A person can also feel controlled by their partner, which leads to a feeling of loss of identity. The partner might be quick to shoot down the other person’s opinion, never value the other person’s input, and make the other person feel like whatever they say doesn’t matter. If your partner makes you feel inadequate and doesn’t support you in any way, you are in an unhealthy relationship. If your partner tells you your goals are stupid, then you need to run, not walk, to the closest exit.
Dominating partners in a relationship can also make you unhappy by isolating you from your friends and family. An example would be when they force you to make a choice between you and them. The victim in this situation is forced to spend all of their time with the other person, which is never healthy, and often this person becomes reliant on their partner for acceptance, love, and money.
Constant Fights and Arguments
You’re fighting more than talking, and you never seem to agree on anything. Unless the sex is fantastic, and that’s all you care about, you are definitely in a toxic relationship. And you need to keep in mind that even great sex will expire, as far as working as a glue to keep a relationship going. If you can’t agree on anything, you need to wonder why you’re together in the first place. Disagreements are expected, and debate is healthy and even helps build a relationship. But when fighting is commonplace, you both could be heading down a very perilous road emotionally, and maybe even physically. Relationships are built on compromising and listening, not shouting and refusing to see the other person’s perspective.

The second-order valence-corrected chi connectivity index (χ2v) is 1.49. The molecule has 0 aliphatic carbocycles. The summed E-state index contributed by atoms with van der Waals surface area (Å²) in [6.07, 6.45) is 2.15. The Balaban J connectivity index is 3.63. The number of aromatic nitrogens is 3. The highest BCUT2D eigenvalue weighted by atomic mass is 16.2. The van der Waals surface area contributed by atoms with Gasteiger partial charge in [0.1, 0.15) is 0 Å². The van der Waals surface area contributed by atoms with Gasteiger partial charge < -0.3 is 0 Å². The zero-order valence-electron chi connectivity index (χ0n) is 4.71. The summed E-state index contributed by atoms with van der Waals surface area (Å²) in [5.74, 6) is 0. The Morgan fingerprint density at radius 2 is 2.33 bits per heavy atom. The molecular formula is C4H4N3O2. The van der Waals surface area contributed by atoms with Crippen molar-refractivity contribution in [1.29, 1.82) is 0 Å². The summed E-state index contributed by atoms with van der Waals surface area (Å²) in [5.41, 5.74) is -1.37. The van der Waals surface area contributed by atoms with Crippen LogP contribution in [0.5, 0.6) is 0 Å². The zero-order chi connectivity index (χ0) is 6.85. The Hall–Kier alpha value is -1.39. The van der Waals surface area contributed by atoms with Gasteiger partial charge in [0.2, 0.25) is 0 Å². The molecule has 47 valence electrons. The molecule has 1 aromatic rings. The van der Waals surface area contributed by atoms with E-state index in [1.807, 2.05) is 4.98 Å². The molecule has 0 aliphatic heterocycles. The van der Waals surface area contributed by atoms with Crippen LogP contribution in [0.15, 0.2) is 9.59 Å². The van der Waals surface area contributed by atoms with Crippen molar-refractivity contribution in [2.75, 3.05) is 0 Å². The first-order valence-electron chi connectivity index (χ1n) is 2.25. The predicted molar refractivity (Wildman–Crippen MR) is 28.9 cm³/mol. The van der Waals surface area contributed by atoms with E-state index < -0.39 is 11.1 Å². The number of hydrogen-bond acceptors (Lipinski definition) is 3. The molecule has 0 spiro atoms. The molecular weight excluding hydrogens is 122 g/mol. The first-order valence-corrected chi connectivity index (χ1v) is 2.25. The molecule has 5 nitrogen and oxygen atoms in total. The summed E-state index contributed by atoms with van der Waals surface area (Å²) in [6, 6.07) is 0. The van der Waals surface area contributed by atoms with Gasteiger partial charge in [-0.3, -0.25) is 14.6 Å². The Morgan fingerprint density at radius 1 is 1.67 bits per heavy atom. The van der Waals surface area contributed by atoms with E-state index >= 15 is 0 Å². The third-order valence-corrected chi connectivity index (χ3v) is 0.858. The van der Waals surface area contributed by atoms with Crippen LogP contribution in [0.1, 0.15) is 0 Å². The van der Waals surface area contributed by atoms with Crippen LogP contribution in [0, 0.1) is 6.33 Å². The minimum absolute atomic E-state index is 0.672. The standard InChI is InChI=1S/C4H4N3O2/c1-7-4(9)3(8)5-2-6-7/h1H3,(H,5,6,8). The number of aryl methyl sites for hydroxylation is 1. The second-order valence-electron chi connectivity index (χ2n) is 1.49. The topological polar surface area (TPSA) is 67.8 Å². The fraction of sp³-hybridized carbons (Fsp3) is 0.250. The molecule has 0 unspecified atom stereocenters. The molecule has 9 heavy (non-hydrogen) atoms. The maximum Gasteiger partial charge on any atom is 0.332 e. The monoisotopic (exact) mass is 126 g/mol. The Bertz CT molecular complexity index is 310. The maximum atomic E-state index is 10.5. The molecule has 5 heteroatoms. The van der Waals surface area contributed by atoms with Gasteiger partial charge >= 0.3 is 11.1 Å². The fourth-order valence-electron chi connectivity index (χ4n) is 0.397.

Who Are They Texting?
Many experts will tell you the foundation for an enduring and healthy relationship is built on trust. The lack of it will only magnify challenges in your relationship as it moves further along. A partner that is unusually jealous, or regularly exhibits behavior that puts their honesty in question, is going to be problematic in building a healthy relationship. It’s really hard to be in a relationship with someone who gets jealous easily. This happens in the form of them getting angry or moody if you’re talking to or texting someone the other person feels threatened by. An obvious red flag is if your partner is constantly questioning you on where you’ve been, or whom you’ve been talking to, regularly looking through your phone, or even worse, accusing you of cheating on them.